Today, Japan Executed the previous leader of the doomsday cult and 6 other people from the group that transported out a sarin gas attack around the Tokyo, japan subway in 1995, killing 13 people and shattering the country’s myth of public safety.
The Aum Shinrikyo, or Aum Supreme Truth cult, which mixed Buddhist and Hindu meditation with apocalyptic teachings, staged a number of crimes including synchronised sarin gas attacks on subway trains during hurry hour in March 1995. Sarin, a nerve gas, was initially produced by the Nazis.
The pictures of physiques, many running a business suits, sprawled across platforms stunned Japan and triggered public safety steps like the elimination of non-transparent rubbish bins that stay in pressure even today. In addition to killing the 13, the attack hurt a minimum of 5,800 people, some permanently.
Justice Minister Yoko Kamikawa read the names from the seven in a news conference and stated the things they tried was “extremely atrocious”. “These crimes … stepped people not just in Japan but far away too into deadly fear and shook society to the core,” Kamikawa stated. Chizuo Matsumoto, the cult’s leader who passed the name Shoko Asahara, was the first one to be hung, media stated because it broke into regular programming to report this news. Bulletins from the other hangings adopted with the morning.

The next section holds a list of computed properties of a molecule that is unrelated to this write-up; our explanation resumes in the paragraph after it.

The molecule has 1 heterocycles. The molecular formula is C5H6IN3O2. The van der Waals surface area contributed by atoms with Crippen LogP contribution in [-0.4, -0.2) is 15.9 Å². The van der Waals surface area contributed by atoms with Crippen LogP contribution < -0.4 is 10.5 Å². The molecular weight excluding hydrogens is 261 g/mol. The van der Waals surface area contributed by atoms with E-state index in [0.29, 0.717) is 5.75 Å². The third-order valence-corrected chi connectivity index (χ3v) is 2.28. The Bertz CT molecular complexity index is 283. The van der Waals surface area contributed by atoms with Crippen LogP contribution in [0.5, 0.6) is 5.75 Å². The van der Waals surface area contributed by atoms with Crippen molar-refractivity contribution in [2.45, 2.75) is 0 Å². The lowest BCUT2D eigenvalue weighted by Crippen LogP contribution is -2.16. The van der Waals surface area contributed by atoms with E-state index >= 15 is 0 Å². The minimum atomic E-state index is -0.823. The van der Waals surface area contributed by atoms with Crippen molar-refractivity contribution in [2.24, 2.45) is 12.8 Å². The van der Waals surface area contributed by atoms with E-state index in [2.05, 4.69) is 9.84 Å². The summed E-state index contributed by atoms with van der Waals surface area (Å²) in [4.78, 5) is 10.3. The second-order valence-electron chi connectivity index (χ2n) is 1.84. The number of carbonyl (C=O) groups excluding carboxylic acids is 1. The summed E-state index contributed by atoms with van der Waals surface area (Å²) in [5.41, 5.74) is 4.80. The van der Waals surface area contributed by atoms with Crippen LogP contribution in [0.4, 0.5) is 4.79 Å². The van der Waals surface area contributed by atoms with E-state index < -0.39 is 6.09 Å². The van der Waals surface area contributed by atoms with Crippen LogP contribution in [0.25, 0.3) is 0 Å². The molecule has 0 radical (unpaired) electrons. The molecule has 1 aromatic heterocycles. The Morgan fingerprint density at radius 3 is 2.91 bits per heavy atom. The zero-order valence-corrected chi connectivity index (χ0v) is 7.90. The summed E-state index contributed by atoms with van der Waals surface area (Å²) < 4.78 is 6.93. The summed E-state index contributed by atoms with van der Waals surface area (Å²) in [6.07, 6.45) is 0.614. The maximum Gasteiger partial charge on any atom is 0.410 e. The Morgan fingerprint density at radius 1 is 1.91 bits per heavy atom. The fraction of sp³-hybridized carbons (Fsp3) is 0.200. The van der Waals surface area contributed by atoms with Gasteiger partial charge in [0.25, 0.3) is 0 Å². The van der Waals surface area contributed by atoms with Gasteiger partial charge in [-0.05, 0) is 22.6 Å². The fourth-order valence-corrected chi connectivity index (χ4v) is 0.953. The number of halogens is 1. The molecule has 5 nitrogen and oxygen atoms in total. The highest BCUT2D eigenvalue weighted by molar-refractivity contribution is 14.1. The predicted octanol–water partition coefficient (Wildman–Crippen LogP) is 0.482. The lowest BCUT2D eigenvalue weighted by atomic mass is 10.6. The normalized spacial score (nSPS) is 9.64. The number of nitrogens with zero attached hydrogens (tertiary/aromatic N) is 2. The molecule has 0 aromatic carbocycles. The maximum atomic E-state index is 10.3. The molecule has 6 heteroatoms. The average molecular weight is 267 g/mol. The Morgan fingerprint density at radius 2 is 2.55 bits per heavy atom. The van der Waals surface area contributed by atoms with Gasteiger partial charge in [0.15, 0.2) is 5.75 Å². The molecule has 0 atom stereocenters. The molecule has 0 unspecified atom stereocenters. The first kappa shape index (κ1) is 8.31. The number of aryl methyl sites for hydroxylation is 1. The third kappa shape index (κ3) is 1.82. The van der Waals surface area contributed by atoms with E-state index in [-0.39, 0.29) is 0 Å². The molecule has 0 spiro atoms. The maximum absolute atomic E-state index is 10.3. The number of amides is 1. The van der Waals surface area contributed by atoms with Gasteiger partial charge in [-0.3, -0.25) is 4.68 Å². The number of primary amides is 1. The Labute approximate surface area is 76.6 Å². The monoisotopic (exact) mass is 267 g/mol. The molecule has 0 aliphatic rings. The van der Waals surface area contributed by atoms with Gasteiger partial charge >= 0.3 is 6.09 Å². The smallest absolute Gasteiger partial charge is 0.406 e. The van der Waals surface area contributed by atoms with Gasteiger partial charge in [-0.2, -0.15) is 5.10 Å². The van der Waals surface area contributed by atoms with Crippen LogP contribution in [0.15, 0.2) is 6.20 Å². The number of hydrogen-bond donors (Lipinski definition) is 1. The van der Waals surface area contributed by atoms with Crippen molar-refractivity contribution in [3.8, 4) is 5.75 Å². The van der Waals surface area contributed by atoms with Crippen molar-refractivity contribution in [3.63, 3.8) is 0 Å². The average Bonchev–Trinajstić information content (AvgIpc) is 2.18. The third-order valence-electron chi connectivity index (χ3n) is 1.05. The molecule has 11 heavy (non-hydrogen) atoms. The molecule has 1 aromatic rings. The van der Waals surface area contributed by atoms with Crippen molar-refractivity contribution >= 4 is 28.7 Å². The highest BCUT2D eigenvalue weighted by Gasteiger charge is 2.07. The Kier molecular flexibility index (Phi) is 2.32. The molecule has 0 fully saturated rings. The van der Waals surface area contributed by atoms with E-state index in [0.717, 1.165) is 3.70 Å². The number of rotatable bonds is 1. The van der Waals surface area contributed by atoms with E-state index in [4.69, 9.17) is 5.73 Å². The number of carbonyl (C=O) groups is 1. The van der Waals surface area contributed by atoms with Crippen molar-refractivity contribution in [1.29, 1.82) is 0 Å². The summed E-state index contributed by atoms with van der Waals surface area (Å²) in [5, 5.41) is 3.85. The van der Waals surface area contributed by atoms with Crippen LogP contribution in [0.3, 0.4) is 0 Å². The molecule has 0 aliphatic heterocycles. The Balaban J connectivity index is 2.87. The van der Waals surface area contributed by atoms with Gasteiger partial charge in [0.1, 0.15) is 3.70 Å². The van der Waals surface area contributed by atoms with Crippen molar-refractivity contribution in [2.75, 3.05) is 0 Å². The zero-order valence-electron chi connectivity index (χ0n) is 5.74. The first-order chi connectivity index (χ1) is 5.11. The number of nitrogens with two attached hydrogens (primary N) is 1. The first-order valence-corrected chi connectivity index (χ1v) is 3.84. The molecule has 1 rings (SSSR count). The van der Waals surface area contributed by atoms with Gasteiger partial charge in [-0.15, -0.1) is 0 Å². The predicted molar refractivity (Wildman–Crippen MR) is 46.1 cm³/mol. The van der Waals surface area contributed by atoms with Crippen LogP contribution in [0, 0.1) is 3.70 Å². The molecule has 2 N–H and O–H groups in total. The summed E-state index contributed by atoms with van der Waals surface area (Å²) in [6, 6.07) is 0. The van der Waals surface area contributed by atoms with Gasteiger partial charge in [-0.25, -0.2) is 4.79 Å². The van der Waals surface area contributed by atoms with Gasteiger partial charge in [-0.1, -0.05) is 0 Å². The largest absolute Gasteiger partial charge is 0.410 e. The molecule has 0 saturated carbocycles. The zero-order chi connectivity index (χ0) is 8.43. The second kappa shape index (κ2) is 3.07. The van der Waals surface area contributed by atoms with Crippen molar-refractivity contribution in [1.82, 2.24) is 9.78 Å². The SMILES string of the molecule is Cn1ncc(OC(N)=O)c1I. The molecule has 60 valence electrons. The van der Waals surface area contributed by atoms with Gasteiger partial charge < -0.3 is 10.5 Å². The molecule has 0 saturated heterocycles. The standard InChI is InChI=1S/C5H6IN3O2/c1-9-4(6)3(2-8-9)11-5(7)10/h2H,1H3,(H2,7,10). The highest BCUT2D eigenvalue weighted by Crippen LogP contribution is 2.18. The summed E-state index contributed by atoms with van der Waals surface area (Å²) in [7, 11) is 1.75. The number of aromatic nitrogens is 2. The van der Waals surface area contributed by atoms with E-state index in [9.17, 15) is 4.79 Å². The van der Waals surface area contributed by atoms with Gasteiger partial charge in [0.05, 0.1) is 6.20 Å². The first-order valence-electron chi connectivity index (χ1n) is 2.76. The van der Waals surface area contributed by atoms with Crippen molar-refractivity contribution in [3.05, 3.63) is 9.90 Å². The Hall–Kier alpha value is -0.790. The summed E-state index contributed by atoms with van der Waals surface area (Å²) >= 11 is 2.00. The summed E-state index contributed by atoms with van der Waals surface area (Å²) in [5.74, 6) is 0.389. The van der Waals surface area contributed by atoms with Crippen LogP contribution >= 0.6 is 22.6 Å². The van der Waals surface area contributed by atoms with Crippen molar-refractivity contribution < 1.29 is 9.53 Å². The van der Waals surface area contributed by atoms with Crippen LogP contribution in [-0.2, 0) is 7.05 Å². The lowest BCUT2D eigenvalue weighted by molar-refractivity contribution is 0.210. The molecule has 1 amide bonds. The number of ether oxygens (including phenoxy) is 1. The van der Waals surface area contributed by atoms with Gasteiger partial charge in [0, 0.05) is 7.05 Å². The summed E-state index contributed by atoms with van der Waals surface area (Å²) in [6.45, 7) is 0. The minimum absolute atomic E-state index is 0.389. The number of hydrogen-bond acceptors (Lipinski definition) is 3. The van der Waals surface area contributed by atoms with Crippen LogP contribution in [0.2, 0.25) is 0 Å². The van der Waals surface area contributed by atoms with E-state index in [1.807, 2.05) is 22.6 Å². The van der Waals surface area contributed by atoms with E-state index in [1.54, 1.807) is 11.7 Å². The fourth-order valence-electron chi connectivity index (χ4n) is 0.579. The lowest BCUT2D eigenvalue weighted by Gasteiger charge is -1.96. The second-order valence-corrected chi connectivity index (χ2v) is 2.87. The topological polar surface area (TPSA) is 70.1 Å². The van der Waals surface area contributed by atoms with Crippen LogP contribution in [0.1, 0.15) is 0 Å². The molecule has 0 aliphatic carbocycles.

Family people of attack victims expressed relief. “I think it’s right he was performed,” stated Shizue Takahashi, whose husband would be a subway worker who died after removing a bundle of sarin from the train. “My husband’s parents and my parents happen to be dead,” the silver-haired Takahashi added. “I think they’d think it is unlucky that they couldn’t often hear this news of the execution.”
Executions are rare in Japan but surveys show many people offer the dying sentence.